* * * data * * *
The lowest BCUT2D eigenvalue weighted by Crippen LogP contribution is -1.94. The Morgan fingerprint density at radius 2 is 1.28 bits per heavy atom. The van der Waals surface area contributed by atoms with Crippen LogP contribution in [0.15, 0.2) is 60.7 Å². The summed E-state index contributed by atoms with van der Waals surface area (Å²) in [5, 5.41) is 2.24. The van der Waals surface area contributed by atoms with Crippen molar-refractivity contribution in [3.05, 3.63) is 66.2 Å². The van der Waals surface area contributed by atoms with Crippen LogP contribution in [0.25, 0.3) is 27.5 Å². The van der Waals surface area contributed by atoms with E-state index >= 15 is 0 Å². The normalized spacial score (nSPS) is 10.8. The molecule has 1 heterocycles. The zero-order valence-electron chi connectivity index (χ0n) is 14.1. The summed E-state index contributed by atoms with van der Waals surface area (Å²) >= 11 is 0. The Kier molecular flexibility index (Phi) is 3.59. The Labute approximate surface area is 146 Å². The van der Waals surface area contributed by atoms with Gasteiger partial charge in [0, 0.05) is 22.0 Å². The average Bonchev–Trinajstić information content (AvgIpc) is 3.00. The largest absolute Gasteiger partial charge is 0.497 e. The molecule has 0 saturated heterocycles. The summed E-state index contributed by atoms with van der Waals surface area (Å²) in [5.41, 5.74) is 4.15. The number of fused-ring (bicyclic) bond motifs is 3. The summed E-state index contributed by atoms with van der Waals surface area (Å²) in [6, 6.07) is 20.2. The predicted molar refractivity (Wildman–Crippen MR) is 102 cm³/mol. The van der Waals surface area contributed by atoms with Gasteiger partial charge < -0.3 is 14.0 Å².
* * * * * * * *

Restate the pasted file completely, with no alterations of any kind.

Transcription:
The lowest BCUT2D eigenvalue weighted by Crippen LogP contribution is -1.94. The Morgan fingerprint density at radius 2 is 1.28 bits per heavy atom. The van der Waals surface area contributed by atoms with Crippen LogP contribution in [0.15, 0.2) is 60.7 Å². The summed E-state index contributed by atoms with van der Waals surface area (Å²) in [5, 5.41) is 2.24. The van der Waals surface area contributed by atoms with Crippen molar-refractivity contribution in [3.05, 3.63) is 66.2 Å². The van der Waals surface area contributed by atoms with Crippen LogP contribution in [0.25, 0.3) is 27.5 Å². The van der Waals surface area contributed by atoms with E-state index >= 15 is 0 Å². The normalized spacial score (nSPS) is 10.8. The molecule has 1 heterocycles. The zero-order valence-electron chi connectivity index (χ0n) is 14.1. The summed E-state index contributed by atoms with van der Waals surface area (Å²) >= 11 is 0. The Kier molecular flexibility index (Phi) is 3.59. The Labute approximate surface area is 146 Å². The van der Waals surface area contributed by atoms with Gasteiger partial charge in [0, 0.05) is 22.0 Å². The average Bonchev–Trinajstić information content (AvgIpc) is 3.00. The largest absolute Gasteiger partial charge is 0.497 e. The molecule has 0 saturated heterocycles. The summed E-state index contributed by atoms with van der Waals surface area (Å²) in [5.41, 5.74) is 4.15. The number of fused-ring (bicyclic) bond motifs is 3. The summed E-state index contributed by atoms with van der Waals surface area (Å²) in [6, 6.07) is 20.2. The predicted molar refractivity (Wildman–Crippen MR) is 102 cm³/mol. The van der Waals surface area contributed by atoms with Gasteiger partial charge < -0.3 is 14.0 Å².